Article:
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OSS

Security of open-source software again being scrutinized

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OSS

networkworld.com: A recent round of flaws discovered in open-source software has reignited concerns that security is getting bypassed in the rush to continue expanding the large and extremely popular code base used by millions.

4 Myths About Open Source We Should Put to Rest

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wired.com: OSS is still often derided as inferior in quality, security, and longevity in comparison to proprietary software when there is plenty of evidence to the contrary. Here are 4 concerns that still persist about OSS, and why they should officially be labeled myths:

A swan song from this departing open source blogger

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Web

zdnet.com: As I sign off from my duties at ZDNet, and more than 20 years following open source, I am struck with the realization that open source has, in many respects, really taken over the world.

Two fallacies of choice

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ohjeezlinux.wordpress: Five years later, I still think Adam Jackson’s “Linux is not about choice” might be the best thing ever posted to fedora-devel-list.

Why it's time to stop using open source licences

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h-online.com: Free software is built on a paradox. In order to give freedom to users, free software licences use something that takes away freedom – copyright, which is an intellectual monopoly based on limiting people's freedom to share, not enlarging it.

Perforce: Linux, Open Source Commitment High

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thevarguy.com: Should companies that produce mostly proprietary software invest in Linux development? In one sense, that seems as illogical as the artisanal-organic bread guy from the local farmers’ market buying shares in Wonder Bread. But

Has Microsoft finally embraced open source?

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Microsoft
OSS

infoworld.com: By implementing Git in its developer tools, Microsoft is using GPL-licensed software -- and perhaps ending its war on open source

VLC Multimedia Player Shows Changing Open Source License Is Hard, But Possible

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Software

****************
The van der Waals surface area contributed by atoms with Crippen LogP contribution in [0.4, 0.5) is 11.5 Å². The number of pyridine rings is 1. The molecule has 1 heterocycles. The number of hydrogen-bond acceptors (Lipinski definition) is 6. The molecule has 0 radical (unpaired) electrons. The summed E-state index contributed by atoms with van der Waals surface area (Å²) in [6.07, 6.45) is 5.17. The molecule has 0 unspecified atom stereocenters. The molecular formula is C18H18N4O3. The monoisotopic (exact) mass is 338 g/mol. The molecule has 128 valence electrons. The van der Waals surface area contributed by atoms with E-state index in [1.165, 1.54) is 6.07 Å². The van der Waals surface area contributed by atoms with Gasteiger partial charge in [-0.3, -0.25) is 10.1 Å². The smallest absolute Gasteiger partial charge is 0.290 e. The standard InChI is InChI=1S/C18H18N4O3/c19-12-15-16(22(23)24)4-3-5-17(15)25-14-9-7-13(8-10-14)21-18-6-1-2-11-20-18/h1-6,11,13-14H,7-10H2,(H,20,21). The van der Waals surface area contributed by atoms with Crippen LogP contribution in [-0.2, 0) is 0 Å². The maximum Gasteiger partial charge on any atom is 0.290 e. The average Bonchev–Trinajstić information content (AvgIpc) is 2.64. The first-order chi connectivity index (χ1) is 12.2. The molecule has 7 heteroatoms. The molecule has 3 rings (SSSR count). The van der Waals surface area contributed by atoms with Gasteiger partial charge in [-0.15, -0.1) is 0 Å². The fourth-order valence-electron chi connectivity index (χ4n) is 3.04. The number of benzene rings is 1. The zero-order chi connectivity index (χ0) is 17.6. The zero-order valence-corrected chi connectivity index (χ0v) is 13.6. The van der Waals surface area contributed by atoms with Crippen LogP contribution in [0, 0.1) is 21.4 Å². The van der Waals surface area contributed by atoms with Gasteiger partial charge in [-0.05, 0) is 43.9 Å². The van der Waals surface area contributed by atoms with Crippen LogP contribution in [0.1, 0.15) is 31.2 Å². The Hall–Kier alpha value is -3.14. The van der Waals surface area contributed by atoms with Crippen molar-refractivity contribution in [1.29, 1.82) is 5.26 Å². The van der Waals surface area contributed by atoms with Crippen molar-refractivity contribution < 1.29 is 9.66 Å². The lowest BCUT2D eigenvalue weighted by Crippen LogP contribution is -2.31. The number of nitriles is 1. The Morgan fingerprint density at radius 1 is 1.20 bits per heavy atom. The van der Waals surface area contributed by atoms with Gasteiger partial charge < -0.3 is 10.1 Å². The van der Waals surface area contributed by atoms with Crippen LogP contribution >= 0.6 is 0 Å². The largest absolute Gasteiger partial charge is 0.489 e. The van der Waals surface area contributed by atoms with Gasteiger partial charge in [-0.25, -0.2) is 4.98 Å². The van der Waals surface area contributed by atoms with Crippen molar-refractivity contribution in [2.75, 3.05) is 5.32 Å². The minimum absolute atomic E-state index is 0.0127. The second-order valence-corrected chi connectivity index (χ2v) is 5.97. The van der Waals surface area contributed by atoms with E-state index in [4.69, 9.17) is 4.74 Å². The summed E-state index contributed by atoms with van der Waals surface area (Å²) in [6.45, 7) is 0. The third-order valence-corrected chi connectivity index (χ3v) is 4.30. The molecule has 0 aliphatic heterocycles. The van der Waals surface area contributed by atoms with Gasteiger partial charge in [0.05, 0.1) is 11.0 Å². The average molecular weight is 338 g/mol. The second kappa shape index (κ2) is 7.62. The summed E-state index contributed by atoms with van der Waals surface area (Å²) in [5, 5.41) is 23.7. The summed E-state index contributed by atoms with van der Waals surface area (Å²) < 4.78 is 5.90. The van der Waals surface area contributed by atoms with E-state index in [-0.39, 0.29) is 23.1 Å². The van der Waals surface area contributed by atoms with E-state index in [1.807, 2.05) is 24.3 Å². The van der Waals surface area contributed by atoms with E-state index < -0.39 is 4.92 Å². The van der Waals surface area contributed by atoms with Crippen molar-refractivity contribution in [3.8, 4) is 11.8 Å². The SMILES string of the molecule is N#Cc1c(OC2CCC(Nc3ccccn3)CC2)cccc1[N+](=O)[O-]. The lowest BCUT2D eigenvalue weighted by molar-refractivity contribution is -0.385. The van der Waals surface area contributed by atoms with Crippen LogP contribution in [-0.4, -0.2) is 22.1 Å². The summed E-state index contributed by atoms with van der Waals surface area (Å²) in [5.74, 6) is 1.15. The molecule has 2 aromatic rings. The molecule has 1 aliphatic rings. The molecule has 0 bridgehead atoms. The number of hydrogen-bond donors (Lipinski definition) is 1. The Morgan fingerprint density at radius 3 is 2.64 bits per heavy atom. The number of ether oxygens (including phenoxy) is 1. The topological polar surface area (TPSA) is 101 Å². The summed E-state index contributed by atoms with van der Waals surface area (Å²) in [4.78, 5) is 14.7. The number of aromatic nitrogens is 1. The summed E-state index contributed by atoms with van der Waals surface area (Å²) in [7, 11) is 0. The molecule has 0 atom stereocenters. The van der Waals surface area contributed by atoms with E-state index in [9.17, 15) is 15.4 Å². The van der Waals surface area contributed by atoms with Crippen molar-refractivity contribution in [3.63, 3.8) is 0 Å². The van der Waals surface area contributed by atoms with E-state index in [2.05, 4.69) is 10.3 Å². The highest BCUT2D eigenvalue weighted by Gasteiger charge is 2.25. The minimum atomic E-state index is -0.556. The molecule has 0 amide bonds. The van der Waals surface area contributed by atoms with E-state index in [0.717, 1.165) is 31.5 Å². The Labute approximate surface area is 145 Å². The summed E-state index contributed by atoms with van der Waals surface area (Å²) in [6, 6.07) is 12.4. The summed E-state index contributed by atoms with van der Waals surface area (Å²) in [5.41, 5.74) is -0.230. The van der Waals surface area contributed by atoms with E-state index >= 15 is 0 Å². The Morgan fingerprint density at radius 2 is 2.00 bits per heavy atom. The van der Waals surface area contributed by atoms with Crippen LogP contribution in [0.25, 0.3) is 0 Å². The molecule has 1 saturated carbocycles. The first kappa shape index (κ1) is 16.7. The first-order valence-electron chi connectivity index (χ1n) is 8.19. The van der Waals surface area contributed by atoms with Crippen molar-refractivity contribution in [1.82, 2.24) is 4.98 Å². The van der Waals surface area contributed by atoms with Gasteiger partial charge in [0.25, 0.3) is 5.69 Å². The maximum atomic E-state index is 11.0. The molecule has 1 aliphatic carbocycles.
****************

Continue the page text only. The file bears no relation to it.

OSS

techdirt.com: Licenses lie at the heart of open source -- and many other kinds of "open" too. That's because they are used to define the rights of users, and to ensure those rights are passed on -- that the intellectual commons is not enclosed. Their central importance explains in part the flamewars that erupt periodically over which license is "best."

Why I contribute my changes to Libreoffice and won’t re-license

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LibO
OSS

mmohrhard.wordpress: So after reading several times on another mailing list that Libreoffice developers should relicense their patches to make them available to other descendents in the OpenOffice.org ecosystem I’m explaining why I contribute to the Libreoffice project and license my changes only as LGPLv3+/MPL.

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More Reliable Upgrades Hoped For With Fedora 23

It looks like reworking the Fedup upgrade tool may still happen for Fedora 23. The upgrade to this upgrade tool would involve relying on DNF and systemd functionality to provide more reliable Fedora system upgrades. Earlier this year was talk of replacing Fedup in Fedora 23 to overcome existing problems with this upgrade tool that's been affected by issues in the past. Because of Fedup reliability concerns is also why I haven't upgraded to Fedora 22 on my main workstation over Fedup frights. Read more Also: Upgrading Fedora Easily To Mesa 10.7/Git Fedora Begins Preparing For RPM 4.13

Ubuntu MATE 15.04 Alpha 2 Officially Lands Without Ubuntu Software Center

Martin Wimpress has announced that Ubuntu MATE 15.10 Alpha 2 (Wily Werewolf) has been released, and it comes with some pretty interesting changes. The biggest one is the removal of the Ubuntu Software Center. Read more Also: Kubuntu 15.10 Alpha 2 Is Now Available for Download with the Latest KDE Plasma 5

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